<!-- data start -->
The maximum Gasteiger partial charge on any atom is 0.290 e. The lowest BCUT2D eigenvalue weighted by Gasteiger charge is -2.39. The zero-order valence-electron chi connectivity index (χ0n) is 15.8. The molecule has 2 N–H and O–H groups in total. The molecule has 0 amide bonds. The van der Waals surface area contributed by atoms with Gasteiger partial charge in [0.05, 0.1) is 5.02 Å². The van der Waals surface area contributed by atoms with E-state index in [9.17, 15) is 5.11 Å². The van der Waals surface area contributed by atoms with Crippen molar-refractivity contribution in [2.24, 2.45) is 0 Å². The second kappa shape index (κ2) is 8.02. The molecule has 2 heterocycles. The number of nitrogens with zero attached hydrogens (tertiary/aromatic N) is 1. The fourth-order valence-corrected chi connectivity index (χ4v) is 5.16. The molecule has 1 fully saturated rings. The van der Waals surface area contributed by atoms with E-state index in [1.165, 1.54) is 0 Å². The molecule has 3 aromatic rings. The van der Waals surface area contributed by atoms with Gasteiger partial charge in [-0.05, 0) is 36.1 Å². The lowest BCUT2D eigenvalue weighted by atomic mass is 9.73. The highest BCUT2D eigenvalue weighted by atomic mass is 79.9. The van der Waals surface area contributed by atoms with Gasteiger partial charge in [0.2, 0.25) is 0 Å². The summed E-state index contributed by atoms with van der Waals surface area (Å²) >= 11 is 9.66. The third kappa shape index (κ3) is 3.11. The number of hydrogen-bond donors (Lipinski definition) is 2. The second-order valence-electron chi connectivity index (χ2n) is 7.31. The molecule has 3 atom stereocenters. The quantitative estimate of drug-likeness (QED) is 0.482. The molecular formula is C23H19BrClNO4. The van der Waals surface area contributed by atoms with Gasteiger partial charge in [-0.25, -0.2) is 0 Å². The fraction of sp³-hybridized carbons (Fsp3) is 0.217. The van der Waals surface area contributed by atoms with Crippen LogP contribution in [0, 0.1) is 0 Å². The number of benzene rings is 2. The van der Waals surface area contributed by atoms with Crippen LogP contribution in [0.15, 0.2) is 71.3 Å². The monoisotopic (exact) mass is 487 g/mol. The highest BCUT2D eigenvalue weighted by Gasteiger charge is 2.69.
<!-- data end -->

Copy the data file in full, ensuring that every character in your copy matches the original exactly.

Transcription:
The maximum Gasteiger partial charge on any atom is 0.290 e. The lowest BCUT2D eigenvalue weighted by Gasteiger charge is -2.39. The zero-order valence-electron chi connectivity index (χ0n) is 15.8. The molecule has 2 N–H and O–H groups in total. The molecule has 0 amide bonds. The van der Waals surface area contributed by atoms with Gasteiger partial charge in [0.05, 0.1) is 5.02 Å². The van der Waals surface area contributed by atoms with E-state index in [9.17, 15) is 5.11 Å². The van der Waals surface area contributed by atoms with Crippen molar-refractivity contribution in [2.24, 2.45) is 0 Å². The second kappa shape index (κ2) is 8.02. The molecule has 2 heterocycles. The number of nitrogens with zero attached hydrogens (tertiary/aromatic N) is 1. The fourth-order valence-corrected chi connectivity index (χ4v) is 5.16. The molecule has 1 fully saturated rings. The van der Waals surface area contributed by atoms with E-state index in [1.165, 1.54) is 0 Å². The molecule has 3 aromatic rings. The van der Waals surface area contributed by atoms with Gasteiger partial charge in [-0.05, 0) is 36.1 Å². The lowest BCUT2D eigenvalue weighted by atomic mass is 9.73. The highest BCUT2D eigenvalue weighted by atomic mass is 79.9. The van der Waals surface area contributed by atoms with Gasteiger partial charge in [0.2, 0.25) is 0 Å². The summed E-state index contributed by atoms with van der Waals surface area (Å²) >= 11 is 9.66. The third kappa shape index (κ3) is 3.11. The number of hydrogen-bond donors (Lipinski definition) is 2. The second-order valence-electron chi connectivity index (χ2n) is 7.31. The molecule has 3 atom stereocenters. The quantitative estimate of drug-likeness (QED) is 0.482. The molecular formula is C23H19BrClNO4. The van der Waals surface area contributed by atoms with Gasteiger partial charge in [-0.25, -0.2) is 0 Å². The fraction of sp³-hybridized carbons (Fsp3) is 0.217. The van der Waals surface area contributed by atoms with Crippen LogP contribution in [0, 0.1) is 0 Å². The number of benzene rings is 2. The van der Waals surface area contributed by atoms with Crippen LogP contribution in [0.15, 0.2) is 71.3 Å². The monoisotopic (exact) mass is 487 g/mol. The highest BCUT2D eigenvalue weighted by Gasteiger charge is 2.69.